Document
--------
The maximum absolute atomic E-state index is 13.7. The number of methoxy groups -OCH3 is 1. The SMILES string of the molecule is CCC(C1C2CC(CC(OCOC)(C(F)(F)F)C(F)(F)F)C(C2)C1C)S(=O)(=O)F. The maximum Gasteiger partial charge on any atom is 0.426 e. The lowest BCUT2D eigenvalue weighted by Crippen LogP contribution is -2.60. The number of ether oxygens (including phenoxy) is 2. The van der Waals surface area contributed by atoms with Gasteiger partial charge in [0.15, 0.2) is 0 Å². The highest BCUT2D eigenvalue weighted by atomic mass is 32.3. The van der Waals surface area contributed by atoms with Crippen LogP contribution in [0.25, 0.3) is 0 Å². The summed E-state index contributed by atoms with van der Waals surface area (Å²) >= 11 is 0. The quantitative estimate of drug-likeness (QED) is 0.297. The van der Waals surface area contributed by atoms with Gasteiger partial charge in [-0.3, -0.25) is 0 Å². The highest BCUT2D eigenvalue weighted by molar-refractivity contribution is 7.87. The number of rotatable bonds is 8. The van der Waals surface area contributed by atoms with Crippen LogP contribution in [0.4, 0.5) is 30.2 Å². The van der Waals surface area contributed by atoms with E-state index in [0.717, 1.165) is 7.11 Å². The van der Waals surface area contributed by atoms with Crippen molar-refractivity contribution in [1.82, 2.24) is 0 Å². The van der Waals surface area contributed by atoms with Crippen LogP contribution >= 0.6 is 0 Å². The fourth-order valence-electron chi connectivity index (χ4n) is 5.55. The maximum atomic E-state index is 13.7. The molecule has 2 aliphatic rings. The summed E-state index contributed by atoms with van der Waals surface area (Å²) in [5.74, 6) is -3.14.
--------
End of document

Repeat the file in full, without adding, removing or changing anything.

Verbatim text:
The maximum absolute atomic E-state index is 13.7. The number of methoxy groups -OCH3 is 1. The SMILES string of the molecule is CCC(C1C2CC(CC(OCOC)(C(F)(F)F)C(F)(F)F)C(C2)C1C)S(=O)(=O)F. The maximum Gasteiger partial charge on any atom is 0.426 e. The lowest BCUT2D eigenvalue weighted by Crippen LogP contribution is -2.60. The number of ether oxygens (including phenoxy) is 2. The van der Waals surface area contributed by atoms with Gasteiger partial charge in [0.15, 0.2) is 0 Å². The highest BCUT2D eigenvalue weighted by atomic mass is 32.3. The van der Waals surface area contributed by atoms with Crippen LogP contribution in [0.25, 0.3) is 0 Å². The summed E-state index contributed by atoms with van der Waals surface area (Å²) >= 11 is 0. The quantitative estimate of drug-likeness (QED) is 0.297. The van der Waals surface area contributed by atoms with Gasteiger partial charge in [-0.3, -0.25) is 0 Å². The highest BCUT2D eigenvalue weighted by molar-refractivity contribution is 7.87. The number of rotatable bonds is 8. The van der Waals surface area contributed by atoms with Crippen LogP contribution in [0.4, 0.5) is 30.2 Å². The van der Waals surface area contributed by atoms with E-state index in [0.717, 1.165) is 7.11 Å². The van der Waals surface area contributed by atoms with Crippen molar-refractivity contribution in [1.82, 2.24) is 0 Å². The van der Waals surface area contributed by atoms with Crippen LogP contribution >= 0.6 is 0 Å². The fourth-order valence-electron chi connectivity index (χ4n) is 5.55. The maximum atomic E-state index is 13.7. The molecule has 2 aliphatic rings. The summed E-state index contributed by atoms with van der Waals surface area (Å²) in [5.74, 6) is -3.14.